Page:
More than 100 million more children fail basic reading skills because of COVID-19
A new study, released on Friday by the UN cultural agency, has revealed that more than 100 million more children, than expected, are falling behind the minimum proficiency level in reading, due to COVID-related school closures.
According to the study from the UN Educational, Scientific and Cultural Organization (UNECSO), “One year into COVID: Prioritising education recovery to avoid a generational catastrophe,” even before the pandemic the number of children lacking basic reading skills was on a downward curve.
A UNESCO statement said in 2020, instead of 460 million children experiencing reading difficulties, that number jumped to 584 million. The rise of more than 20 per cent, wiped out two decades of education gains, the agency said.
Since the beginning of the coronavirus pandemic, complete or partial closures have disrupted schooling for an average of 25 weeks, says the report, with the highest learning losses projected to be in the Latin America and Caribbean region, and in Central and Southern Asia.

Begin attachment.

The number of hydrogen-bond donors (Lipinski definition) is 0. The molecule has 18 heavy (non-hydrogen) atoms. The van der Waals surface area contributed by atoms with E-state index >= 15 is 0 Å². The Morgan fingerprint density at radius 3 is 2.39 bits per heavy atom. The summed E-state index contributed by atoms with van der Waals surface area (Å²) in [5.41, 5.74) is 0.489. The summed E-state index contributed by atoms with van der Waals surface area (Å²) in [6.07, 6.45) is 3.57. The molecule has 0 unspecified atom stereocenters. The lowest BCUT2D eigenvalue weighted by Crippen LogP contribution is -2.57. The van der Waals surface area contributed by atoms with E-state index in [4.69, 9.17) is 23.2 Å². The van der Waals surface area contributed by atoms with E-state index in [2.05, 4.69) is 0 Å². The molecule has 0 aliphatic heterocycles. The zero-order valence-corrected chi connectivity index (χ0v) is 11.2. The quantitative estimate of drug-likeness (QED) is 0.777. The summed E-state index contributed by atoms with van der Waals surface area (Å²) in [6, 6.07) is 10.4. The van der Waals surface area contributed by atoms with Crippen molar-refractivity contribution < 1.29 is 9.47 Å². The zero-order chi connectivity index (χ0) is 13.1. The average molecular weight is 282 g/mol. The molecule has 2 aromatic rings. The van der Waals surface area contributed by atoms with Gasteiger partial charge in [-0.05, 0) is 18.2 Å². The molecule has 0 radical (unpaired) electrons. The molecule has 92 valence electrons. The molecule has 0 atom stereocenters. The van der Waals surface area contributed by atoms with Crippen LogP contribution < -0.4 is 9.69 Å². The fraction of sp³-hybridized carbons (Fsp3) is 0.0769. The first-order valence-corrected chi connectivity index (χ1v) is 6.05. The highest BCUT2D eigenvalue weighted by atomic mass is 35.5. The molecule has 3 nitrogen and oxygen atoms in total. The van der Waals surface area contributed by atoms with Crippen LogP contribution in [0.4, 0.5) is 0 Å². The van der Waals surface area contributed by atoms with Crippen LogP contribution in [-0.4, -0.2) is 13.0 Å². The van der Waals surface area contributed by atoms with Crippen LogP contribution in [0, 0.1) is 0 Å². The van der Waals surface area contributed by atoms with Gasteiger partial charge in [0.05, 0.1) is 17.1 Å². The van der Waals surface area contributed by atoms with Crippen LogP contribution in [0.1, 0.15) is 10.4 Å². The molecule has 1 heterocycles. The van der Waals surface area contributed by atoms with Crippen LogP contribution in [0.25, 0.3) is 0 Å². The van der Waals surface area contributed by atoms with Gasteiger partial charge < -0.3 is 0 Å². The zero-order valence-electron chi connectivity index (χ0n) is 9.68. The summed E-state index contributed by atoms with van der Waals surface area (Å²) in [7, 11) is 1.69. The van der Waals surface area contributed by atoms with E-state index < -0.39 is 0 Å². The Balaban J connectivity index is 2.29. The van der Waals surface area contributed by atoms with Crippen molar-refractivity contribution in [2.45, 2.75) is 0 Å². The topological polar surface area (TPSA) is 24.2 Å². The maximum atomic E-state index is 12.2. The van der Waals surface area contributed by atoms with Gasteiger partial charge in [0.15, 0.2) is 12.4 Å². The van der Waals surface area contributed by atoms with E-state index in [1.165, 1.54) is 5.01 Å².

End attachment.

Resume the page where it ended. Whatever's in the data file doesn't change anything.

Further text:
While the report finds that a return to the pre-pandemic pathway may take a decade, it underscores that recovery could occur by 2024 “if exceptional efforts are made to provide remedial classes and catch-up strategies”.
According to new data from a joint survey conducted by UNESCO and the UN Children’s Fund (UNICEF), only a quarter of students are benefiting from remedial education.
While the number of students impacted by school closures has not significantly changed since the beginning of the pandemic, countries are increasingly taking measures to keep schools at least partially open.
The report shows that schools are currently fully open in 107 countries, mostly in Africa, Asia and Europe, serving 400 million pre-primary to secondary learners.
Meanwhile, school closures in 30 countries are impacting some 165 million students.
At the same time, schools in 70 countries are partially open in various regions, for some grades, or with reduced in-person attendance – affecting about two-thirds of the global student population, or nearly one billion learners.